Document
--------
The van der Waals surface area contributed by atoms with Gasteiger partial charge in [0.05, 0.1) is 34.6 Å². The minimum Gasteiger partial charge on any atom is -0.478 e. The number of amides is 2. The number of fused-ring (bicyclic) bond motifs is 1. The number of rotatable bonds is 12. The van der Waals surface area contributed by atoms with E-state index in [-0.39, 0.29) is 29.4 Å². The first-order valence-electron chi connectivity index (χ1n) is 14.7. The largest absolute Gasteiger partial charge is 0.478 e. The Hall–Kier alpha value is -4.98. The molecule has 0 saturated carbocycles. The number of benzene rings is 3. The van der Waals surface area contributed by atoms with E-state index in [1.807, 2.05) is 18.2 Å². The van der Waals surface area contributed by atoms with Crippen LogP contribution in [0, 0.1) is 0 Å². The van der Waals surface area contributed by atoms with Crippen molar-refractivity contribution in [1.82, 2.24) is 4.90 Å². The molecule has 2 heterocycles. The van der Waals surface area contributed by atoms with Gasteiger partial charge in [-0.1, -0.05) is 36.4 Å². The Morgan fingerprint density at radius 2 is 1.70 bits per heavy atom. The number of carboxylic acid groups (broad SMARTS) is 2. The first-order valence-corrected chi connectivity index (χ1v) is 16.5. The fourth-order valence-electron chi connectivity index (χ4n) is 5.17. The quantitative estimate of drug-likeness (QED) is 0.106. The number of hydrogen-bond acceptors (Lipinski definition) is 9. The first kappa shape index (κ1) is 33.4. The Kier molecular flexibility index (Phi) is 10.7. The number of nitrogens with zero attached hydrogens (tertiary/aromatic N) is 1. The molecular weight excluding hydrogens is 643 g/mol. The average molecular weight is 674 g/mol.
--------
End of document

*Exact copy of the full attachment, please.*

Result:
The van der Waals surface area contributed by atoms with Gasteiger partial charge in [0.05, 0.1) is 34.6 Å². The minimum Gasteiger partial charge on any atom is -0.478 e. The number of amides is 2. The number of fused-ring (bicyclic) bond motifs is 1. The number of rotatable bonds is 12. The van der Waals surface area contributed by atoms with E-state index in [-0.39, 0.29) is 29.4 Å². The first-order valence-electron chi connectivity index (χ1n) is 14.7. The largest absolute Gasteiger partial charge is 0.478 e. The Hall–Kier alpha value is -4.98. The molecule has 0 saturated carbocycles. The number of benzene rings is 3. The van der Waals surface area contributed by atoms with E-state index in [1.807, 2.05) is 18.2 Å². The van der Waals surface area contributed by atoms with Crippen LogP contribution in [0, 0.1) is 0 Å². The van der Waals surface area contributed by atoms with Crippen molar-refractivity contribution in [1.82, 2.24) is 4.90 Å². The molecule has 2 heterocycles. The van der Waals surface area contributed by atoms with Gasteiger partial charge in [-0.1, -0.05) is 36.4 Å². The Morgan fingerprint density at radius 2 is 1.70 bits per heavy atom. The number of carboxylic acid groups (broad SMARTS) is 2. The first-order valence-corrected chi connectivity index (χ1v) is 16.5. The fourth-order valence-electron chi connectivity index (χ4n) is 5.17. The quantitative estimate of drug-likeness (QED) is 0.106. The number of hydrogen-bond acceptors (Lipinski definition) is 9. The first kappa shape index (κ1) is 33.4. The Kier molecular flexibility index (Phi) is 10.7. The number of nitrogens with zero attached hydrogens (tertiary/aromatic N) is 1. The molecular weight excluding hydrogens is 643 g/mol. The average molecular weight is 674 g/mol.